Surname Han has five origins:
The first branch of Han families were originally surnamed Ji. Later they took the name of their state Han as their surname, with Tang Shuyu as their ancestor. Han Jue, the great grandson of Jiwan, the first king of Kingdom Han, changed his surname from Ji to Han, the name of the feudal estate. Another Kingdom Han was established by the grandson of the 7th generation of Huan Jue and was later eliminated by Kingdom Qin in 230 B.C. Thereafter, descendants of its royal family took their state name Han as their surname, living mainly in Yingchuan.
People of the second branch of Han families were descendants of Tang Shuyu, the starter of Kingdom Jin in the Zhou Dynasty. Biwan, an offspring of Shuyu’s son, was once bestowed a land named Hanyuan. Descendants of Biwan took the name of the feudal estate Han as their surname.
The third branch of Han families took their surname from Kingdom Han of the Warring States Period. The starter of Kingdom Han was Qian, a descendant of Han Wuzi, a minister of Kingdom Jin in the Spring and Autumn period. After Han had been eliminated by Kingdom Qin, offspring of the royal family took the name of the state Han as their surname.
People of the fourth branch of Han families were originally minorities surnamed “Dahan”. They changed it into Han for the similarity in pronunciation in a political reform carried out in the Northern Wei Dynasty by Emperor Xiaowen, aiming to learn from the Chinese of the central land.
The fifth branch of Han families took their surname Han after Hanjing, a descent of Yellow Emperor. Hanjing was said to achieve immortality in the time of Emperor Yao. Thereafter, his descendants took Han as the surname.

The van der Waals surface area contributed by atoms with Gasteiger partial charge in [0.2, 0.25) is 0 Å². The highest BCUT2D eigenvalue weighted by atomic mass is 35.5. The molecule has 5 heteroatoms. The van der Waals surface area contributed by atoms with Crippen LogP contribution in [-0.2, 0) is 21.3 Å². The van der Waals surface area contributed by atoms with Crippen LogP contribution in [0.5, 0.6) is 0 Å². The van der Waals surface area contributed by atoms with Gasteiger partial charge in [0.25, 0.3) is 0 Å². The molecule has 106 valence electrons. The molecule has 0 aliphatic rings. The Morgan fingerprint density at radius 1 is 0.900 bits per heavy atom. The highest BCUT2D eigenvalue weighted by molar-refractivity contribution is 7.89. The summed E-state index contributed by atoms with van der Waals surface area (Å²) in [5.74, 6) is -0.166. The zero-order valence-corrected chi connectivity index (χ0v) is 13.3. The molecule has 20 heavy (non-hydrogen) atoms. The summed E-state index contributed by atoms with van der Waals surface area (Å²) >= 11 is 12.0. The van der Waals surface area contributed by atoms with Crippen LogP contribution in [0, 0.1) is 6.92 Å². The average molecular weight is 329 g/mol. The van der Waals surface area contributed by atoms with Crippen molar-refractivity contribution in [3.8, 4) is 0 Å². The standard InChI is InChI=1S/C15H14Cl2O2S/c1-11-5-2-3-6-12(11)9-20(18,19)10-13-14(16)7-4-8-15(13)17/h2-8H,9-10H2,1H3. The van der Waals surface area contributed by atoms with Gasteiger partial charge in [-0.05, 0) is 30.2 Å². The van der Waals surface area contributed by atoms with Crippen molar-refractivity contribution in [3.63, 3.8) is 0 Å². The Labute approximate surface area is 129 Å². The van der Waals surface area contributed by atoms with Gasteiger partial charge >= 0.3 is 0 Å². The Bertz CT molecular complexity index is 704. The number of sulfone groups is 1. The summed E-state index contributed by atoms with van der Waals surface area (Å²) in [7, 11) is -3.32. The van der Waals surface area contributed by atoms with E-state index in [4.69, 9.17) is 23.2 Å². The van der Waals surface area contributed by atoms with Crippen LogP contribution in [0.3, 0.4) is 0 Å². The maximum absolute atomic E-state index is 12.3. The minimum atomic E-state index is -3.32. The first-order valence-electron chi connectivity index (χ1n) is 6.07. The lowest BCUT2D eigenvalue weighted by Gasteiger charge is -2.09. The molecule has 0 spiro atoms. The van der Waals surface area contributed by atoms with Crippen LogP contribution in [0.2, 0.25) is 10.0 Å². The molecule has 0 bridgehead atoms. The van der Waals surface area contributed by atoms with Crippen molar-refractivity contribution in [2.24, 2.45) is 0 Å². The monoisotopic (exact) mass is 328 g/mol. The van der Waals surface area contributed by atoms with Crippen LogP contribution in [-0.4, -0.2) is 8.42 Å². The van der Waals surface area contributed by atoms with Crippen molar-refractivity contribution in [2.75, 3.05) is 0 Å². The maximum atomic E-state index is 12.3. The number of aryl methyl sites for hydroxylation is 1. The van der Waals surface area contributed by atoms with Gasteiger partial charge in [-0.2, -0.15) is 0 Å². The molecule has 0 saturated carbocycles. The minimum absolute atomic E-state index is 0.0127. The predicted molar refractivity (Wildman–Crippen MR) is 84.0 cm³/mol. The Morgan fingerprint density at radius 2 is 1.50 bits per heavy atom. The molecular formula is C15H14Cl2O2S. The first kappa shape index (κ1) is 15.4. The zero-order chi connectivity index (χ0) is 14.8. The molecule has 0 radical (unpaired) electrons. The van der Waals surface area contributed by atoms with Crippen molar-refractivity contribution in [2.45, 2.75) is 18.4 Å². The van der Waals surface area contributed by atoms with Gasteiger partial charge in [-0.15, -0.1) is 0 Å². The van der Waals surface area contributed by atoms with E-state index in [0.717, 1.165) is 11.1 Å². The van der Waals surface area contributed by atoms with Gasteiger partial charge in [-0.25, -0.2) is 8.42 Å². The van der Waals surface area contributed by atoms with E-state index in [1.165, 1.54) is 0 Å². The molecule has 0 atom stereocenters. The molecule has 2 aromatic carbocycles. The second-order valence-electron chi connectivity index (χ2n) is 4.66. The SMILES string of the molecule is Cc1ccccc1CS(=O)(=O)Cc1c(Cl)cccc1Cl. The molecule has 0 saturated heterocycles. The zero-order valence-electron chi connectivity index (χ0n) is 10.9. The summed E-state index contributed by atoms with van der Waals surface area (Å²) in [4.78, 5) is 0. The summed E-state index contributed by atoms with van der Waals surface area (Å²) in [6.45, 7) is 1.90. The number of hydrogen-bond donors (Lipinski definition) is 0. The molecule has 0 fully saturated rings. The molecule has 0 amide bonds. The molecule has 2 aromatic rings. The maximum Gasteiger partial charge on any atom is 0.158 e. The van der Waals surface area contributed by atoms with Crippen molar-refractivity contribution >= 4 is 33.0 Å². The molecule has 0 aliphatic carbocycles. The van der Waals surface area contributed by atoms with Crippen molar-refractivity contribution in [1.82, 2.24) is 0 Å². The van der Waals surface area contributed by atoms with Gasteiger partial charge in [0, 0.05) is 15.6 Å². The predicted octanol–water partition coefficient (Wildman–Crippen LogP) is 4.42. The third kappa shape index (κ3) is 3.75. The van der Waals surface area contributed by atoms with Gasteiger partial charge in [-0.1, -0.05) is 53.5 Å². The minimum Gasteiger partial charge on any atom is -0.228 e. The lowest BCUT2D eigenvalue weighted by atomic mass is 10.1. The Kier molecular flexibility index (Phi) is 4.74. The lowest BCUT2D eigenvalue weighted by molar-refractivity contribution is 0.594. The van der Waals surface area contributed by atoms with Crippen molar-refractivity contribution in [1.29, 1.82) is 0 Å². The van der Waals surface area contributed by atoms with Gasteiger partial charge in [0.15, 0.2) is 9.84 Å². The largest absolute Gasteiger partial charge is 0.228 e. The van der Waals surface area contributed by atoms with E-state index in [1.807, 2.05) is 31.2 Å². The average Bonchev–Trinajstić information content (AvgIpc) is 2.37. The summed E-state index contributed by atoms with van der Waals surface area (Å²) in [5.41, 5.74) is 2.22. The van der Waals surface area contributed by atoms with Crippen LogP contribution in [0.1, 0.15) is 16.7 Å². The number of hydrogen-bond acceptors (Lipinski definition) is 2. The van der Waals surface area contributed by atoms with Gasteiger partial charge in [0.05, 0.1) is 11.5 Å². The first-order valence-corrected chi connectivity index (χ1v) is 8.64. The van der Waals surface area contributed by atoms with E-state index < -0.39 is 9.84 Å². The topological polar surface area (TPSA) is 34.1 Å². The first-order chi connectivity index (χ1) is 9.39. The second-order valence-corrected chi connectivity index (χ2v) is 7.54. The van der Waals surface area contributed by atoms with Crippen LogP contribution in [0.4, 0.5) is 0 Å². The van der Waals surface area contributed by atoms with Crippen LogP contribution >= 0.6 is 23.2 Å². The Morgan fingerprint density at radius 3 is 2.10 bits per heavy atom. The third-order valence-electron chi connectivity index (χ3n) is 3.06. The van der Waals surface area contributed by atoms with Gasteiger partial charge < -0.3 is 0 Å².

Hanfei: the great master of legalism
Hanfei (? - 233 B.C.), a great thinker and master of legalism of the late Warring States Period, was born in an aristocrat family of Kingdom Han. Aspiring as he was, his proposals of governing the state with legal reform were not taken by the king. Disappointed, he turned to writing, turning out works of more than 100,000 words including masterpieces of On Difficulty, Alone with Grief, Five Moths and others. These works combined opinions of the law, the strategy and the power together, enriching greatly the theory connotations of the Legalists.
Hanyu: the literary ancestor of generations
Hanyu, the honored “literary ancestor of generations”, was born in 768 A.D. in the Han Village of Mengxian County, Henan Province.
It was in literature that his greatest contribution was made. For his refined poem and prose, Hanyu ranked No.1 among the eight greatest litterateurs in the Tang and the Song Dynasties. He composed in his life many political essays, tittle-tattles, memorial essays, epitaphs, etc. in the form of prose, including masterpieces like Probing into Rumors, Probing into Dao, On Teachers, On Study, Elegiac for Shier Lang, and Elegiac for Liu Zihou. These essays spread all over China for their sound arguments, sincerity and the unrestrained passion. He was considered as talented as the great poet Dufu even when he was still alive, being admired for essays just as Dufu for poems.
Poems of Hanyu were of unusual ingenuity, too, with a prominent characteristic of being unique, fantastic in the form of essays.
Hanyu started and led the Ancient Prose Renaissance Campaign in the Tang Dynasty which was significant in the history of Chinese literature. He called for a revival of the free style prose like those ancient classics. He accelerated this campaign by stating his theoretical opinions systematically and by organizing a team made up of many scholars who composed lots of prose of the ancient free style and broke the autarchy of pianwen, a kind of rhythmical prose characterized by parallelism and ornaments.